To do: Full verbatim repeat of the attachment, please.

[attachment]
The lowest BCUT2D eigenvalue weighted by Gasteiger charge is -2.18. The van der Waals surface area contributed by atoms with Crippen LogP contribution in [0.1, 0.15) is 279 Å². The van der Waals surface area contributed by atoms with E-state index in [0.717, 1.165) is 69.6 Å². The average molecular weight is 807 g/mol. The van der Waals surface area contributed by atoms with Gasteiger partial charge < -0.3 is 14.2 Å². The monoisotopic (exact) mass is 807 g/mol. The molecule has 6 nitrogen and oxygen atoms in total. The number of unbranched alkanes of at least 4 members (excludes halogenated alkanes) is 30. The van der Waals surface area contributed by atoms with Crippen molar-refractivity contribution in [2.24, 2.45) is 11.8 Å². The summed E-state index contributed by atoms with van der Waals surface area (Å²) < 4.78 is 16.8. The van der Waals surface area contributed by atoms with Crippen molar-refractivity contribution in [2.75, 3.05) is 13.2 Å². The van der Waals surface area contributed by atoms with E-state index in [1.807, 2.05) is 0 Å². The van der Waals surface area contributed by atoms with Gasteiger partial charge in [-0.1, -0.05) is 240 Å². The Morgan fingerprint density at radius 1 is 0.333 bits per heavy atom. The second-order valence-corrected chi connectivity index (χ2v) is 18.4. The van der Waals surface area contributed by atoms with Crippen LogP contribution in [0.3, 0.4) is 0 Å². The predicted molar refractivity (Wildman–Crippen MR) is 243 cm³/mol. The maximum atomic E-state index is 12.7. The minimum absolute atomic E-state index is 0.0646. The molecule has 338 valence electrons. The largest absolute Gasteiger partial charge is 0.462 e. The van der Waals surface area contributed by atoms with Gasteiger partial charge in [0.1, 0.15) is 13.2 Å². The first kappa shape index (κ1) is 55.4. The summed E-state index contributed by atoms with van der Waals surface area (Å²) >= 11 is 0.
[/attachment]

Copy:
The lowest BCUT2D eigenvalue weighted by Gasteiger charge is -2.18. The van der Waals surface area contributed by atoms with Crippen LogP contribution in [0.1, 0.15) is 279 Å². The van der Waals surface area contributed by atoms with E-state index in [0.717, 1.165) is 69.6 Å². The average molecular weight is 807 g/mol. The van der Waals surface area contributed by atoms with Gasteiger partial charge < -0.3 is 14.2 Å². The monoisotopic (exact) mass is 807 g/mol. The molecule has 6 nitrogen and oxygen atoms in total. The number of unbranched alkanes of at least 4 members (excludes halogenated alkanes) is 30. The van der Waals surface area contributed by atoms with Crippen molar-refractivity contribution in [2.24, 2.45) is 11.8 Å². The summed E-state index contributed by atoms with van der Waals surface area (Å²) < 4.78 is 16.8. The van der Waals surface area contributed by atoms with Crippen molar-refractivity contribution in [2.75, 3.05) is 13.2 Å². The van der Waals surface area contributed by atoms with E-state index in [1.807, 2.05) is 0 Å². The van der Waals surface area contributed by atoms with Gasteiger partial charge in [-0.1, -0.05) is 240 Å². The Morgan fingerprint density at radius 1 is 0.333 bits per heavy atom. The second-order valence-corrected chi connectivity index (χ2v) is 18.4. The van der Waals surface area contributed by atoms with Crippen LogP contribution in [0.3, 0.4) is 0 Å². The predicted molar refractivity (Wildman–Crippen MR) is 243 cm³/mol. The maximum atomic E-state index is 12.7. The minimum absolute atomic E-state index is 0.0646. The molecule has 338 valence electrons. The largest absolute Gasteiger partial charge is 0.462 e. The van der Waals surface area contributed by atoms with Gasteiger partial charge in [0.1, 0.15) is 13.2 Å². The first kappa shape index (κ1) is 55.4. The summed E-state index contributed by atoms with van der Waals surface area (Å²) >= 11 is 0.